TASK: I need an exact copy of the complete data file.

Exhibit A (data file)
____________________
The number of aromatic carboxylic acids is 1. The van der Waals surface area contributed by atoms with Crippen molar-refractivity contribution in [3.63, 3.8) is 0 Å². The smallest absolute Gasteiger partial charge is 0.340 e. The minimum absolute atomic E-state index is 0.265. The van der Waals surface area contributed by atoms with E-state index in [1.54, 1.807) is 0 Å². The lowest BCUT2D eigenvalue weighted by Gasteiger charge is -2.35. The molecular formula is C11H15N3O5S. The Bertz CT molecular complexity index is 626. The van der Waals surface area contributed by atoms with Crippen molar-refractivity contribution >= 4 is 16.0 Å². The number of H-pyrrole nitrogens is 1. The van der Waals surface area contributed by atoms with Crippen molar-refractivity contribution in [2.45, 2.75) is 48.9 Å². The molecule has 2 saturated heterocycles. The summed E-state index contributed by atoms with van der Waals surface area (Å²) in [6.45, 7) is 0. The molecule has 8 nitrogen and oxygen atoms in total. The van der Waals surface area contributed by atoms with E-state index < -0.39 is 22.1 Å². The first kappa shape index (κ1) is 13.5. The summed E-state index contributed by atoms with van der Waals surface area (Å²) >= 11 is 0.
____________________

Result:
The number of aromatic carboxylic acids is 1. The van der Waals surface area contributed by atoms with Crippen molar-refractivity contribution in [3.63, 3.8) is 0 Å². The smallest absolute Gasteiger partial charge is 0.340 e. The minimum absolute atomic E-state index is 0.265. The van der Waals surface area contributed by atoms with E-state index in [1.54, 1.807) is 0 Å². The lowest BCUT2D eigenvalue weighted by Gasteiger charge is -2.35. The molecular formula is C11H15N3O5S. The Bertz CT molecular complexity index is 626. The van der Waals surface area contributed by atoms with Crippen molar-refractivity contribution >= 4 is 16.0 Å². The number of H-pyrrole nitrogens is 1. The van der Waals surface area contributed by atoms with Crippen molar-refractivity contribution in [2.45, 2.75) is 48.9 Å². The molecule has 2 saturated heterocycles. The summed E-state index contributed by atoms with van der Waals surface area (Å²) in [6.45, 7) is 0. The molecule has 8 nitrogen and oxygen atoms in total. The van der Waals surface area contributed by atoms with E-state index < -0.39 is 22.1 Å². The first kappa shape index (κ1) is 13.5. The summed E-state index contributed by atoms with van der Waals surface area (Å²) >= 11 is 0.